*h*Plank’s constant,

*λ*wavelength and

*c*the speed of light in vacuum. The quantum efficiency $QE\left(\lambda \right)={P}_{abs}\left(\lambda \right)/{P}_{in}\left(\lambda \right)$ is the ratio of the power of the absorbed light ${P}_{abs}\left(\lambda \right)$ to that of the incident light ${P}_{in}\left(\lambda \right)$ within the Si film.

*I*stands for the relevant part of the solar spectral irradiance. In the simulation, 300 equally spaced frequency points are considered in the solar spectrum between

_{AM1.5}*λ*= 300nm and

*λ*= 840nm.

The constraints on the design variables should be considered in the optimization to reflect the real physical environment. Table 1 gives the lower and upper bounds for these parameters. It is emphasized that it generally takes longer time for the evolution algorithm to find the optimal values if the parameters are located on the bounds. Thus it is necessary to set wide ranges for these parameters, otherwise feasible solutions would be hard to achieve.

The evolution algorithm starts from a set of parent vectors, which are randomly selected in the given parameter space. For each parent vector, a fitness (figure of merit) is obtained by solving Maxwell’s equations. Following this, the offspring are produced by a certain mutation rule that is defined as the summation of the weighted difference between a pair of parent vectors and the third one. It is required that the offspring should be mended by a cross-over process to improve their diversity. In this step the weighing factor and cross-over probability are set to be 0.85 and 1, respectively, for following examples. The mutation and cross-over processes are repeated until the best performance is obtained.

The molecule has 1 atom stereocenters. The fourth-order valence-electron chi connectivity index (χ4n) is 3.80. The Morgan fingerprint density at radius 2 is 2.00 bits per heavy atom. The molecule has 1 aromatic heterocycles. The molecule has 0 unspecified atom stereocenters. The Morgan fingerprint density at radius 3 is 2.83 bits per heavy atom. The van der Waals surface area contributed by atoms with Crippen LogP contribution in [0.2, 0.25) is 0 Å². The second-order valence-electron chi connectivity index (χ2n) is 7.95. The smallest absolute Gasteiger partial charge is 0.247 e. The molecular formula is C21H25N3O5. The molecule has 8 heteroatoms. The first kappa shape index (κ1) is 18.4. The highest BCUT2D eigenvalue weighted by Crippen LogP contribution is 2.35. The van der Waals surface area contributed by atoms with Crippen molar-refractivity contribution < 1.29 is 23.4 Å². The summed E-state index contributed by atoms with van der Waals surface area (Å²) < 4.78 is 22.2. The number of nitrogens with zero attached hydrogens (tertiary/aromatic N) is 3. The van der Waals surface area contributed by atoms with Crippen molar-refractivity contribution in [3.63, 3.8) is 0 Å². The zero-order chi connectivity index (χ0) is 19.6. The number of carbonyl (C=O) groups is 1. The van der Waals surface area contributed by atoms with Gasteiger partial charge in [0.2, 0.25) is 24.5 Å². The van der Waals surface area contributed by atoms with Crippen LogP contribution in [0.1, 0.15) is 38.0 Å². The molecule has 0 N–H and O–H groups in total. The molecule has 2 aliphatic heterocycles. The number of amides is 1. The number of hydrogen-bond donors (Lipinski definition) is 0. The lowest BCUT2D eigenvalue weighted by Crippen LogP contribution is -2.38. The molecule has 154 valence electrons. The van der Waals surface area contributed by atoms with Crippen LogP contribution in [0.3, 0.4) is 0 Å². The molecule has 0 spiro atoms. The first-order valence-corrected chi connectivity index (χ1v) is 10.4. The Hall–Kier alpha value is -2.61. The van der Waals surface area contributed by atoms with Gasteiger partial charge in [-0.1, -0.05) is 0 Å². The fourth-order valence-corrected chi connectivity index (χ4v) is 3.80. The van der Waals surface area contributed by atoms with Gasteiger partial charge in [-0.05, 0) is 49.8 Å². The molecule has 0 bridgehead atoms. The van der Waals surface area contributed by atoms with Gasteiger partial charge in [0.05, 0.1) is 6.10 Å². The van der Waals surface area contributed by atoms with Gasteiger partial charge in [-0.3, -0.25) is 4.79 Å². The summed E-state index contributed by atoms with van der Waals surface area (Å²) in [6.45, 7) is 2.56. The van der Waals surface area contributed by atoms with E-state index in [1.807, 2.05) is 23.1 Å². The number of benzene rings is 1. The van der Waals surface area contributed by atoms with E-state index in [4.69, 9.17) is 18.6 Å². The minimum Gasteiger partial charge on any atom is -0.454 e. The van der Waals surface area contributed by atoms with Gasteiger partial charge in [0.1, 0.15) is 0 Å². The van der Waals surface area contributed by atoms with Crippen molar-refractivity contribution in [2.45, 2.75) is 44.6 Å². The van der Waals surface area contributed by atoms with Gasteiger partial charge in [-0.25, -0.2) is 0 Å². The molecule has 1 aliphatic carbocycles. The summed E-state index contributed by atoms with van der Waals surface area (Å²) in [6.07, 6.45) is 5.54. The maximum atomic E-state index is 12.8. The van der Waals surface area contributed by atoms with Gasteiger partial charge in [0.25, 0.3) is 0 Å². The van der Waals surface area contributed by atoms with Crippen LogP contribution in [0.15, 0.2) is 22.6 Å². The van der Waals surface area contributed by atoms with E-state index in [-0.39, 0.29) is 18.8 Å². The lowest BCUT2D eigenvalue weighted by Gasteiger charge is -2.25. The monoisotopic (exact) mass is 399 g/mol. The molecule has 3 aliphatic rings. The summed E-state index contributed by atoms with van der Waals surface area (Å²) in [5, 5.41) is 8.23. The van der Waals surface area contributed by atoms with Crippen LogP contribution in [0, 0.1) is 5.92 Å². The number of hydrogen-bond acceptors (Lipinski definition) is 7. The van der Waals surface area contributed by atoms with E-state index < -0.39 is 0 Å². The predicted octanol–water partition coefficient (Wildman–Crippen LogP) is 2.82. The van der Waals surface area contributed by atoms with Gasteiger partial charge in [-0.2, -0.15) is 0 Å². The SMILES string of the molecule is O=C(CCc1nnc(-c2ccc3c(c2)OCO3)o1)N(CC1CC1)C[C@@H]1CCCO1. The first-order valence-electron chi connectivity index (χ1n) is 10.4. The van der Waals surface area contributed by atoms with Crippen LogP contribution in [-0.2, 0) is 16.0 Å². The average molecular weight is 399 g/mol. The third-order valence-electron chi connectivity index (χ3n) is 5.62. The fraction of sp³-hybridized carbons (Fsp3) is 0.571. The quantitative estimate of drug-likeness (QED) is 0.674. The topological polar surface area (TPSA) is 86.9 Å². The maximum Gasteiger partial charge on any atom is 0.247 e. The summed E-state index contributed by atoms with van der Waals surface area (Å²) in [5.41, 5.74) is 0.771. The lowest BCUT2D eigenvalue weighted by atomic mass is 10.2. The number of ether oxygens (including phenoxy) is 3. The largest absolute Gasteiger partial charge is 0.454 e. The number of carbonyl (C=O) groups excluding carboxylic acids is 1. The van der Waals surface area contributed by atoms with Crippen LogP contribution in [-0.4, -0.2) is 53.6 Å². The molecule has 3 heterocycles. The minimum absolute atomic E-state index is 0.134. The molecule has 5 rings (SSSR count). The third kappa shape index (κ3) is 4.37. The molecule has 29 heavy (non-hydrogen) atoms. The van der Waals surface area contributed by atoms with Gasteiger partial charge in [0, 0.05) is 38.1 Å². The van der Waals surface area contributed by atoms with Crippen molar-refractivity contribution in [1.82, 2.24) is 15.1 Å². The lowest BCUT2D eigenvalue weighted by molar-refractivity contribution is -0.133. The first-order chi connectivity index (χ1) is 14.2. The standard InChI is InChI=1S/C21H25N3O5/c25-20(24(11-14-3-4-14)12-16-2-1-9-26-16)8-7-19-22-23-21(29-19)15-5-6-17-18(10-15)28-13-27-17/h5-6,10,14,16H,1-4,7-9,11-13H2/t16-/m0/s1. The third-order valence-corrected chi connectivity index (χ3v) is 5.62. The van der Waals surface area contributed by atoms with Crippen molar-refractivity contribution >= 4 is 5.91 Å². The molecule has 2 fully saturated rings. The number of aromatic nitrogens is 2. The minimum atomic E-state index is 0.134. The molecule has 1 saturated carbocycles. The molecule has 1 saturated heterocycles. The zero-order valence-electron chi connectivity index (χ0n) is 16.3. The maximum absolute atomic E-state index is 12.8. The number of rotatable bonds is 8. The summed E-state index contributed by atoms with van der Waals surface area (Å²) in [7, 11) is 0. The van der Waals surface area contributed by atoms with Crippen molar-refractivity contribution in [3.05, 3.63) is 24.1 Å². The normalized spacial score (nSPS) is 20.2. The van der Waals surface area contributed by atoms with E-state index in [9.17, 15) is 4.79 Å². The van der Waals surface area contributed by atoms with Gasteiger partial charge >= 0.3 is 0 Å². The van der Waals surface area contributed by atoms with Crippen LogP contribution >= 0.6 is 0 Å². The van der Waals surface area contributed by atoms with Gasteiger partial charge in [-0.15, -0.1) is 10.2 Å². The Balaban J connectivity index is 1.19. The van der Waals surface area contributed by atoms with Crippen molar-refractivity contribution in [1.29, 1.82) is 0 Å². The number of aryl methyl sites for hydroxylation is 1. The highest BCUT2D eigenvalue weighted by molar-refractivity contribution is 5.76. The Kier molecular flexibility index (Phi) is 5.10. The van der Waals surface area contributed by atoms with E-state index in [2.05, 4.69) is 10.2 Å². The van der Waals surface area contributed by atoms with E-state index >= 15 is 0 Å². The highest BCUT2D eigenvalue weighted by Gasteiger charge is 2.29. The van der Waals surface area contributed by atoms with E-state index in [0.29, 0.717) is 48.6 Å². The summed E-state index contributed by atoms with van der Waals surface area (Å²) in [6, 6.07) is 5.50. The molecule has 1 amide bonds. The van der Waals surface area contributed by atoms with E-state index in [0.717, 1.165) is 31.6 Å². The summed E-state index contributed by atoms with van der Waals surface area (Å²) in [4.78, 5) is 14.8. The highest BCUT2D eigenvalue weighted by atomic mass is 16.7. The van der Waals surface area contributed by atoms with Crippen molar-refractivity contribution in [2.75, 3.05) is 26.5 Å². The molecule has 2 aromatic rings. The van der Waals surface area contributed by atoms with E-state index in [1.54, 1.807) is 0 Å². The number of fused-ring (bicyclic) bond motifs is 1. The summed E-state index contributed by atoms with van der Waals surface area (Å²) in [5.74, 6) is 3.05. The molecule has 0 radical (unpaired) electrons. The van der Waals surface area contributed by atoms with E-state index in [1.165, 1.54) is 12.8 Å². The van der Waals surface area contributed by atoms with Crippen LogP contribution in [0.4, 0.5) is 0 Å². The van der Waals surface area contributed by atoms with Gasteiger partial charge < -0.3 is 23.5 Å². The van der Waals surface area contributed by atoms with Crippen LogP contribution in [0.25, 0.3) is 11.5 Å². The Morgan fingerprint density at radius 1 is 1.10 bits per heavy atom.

## 3. Results and discussion

Two examples are aimed at demonstrating the capabilities of the proposed evolution algorithm for the two-level hierarchical nanosphere design. We abbreviate Example 1 with a bulging back (Fig. 1(b)) to ‘convex’, as opposed to ‘flat’ with planar back Example 2. In terms of the maximization of *J*_{sc}, the best parameters (Table 2
) are found within 55 generations. In comparison with the data obtained from the parameters reported in [15], it is remarkable that *J*_{sc} has increased from 17.78 (mA/cm^{2}) to 19.11 (mA/cm^{2}), around 7.48% enhancement. The equivalent coverage of the nanostructure in terms of *r*_{1} and *p* approximates to 3.77%, much less than the previously assumed optimum 10% [9, 15]. Interestingly, the distance between the top of nanostructure and Si film (*d*_{1} = 48.81 nm) is of a moderate value, indicating a consequence of the compromise between the destructive interference effect and the near-field coupling effect [14]. The former prefers a larger *d*_{1} to avoid the incidence being offset by the reflected fields, whilst the later wants a smaller *d*_{1} to radiate a strong near-field into the Si film.

A near-field optical picture is required to explain the enhancement of short circuit currency density. Figure 3
shows a side-by-side comparison of the near-field electric intensity (|**E**(*x*,y)|^{2} in the *x*-*y* plane and |**E**(*x*,z)|^{2} in the *x*-*z* plane) distribution of the separately-optimized and optimized nanostructures at a time step where the maximal |**E**(*x*,y)|^{2} is found in the *x*-*y* plane. It is emphasized that both planes should cover the center of the large sphere (if there is one) for a realistic comparison. We can observe that the field intensity is evidently boosted after the optimization both in vertical (Fig. 3(b)) and horizontal (Fig. 3(e)) directions. It is noted the electric intensity in the absorbing Si film also increases considerably, but it is not reflected in Fig. 3 unless plotted in logarithmic scale as its magnitude is relatively smaller than that in the near-field around nanoparticles. The gradient direction (the white arrows in Fig. 3(b), only the left part is arrowed because of the symmetry) of the electric field intensity in vertical symmetric plane illustrates that the nanoparticles help scatter and diffract light at wider angles before impinging upon the absorbing Si film.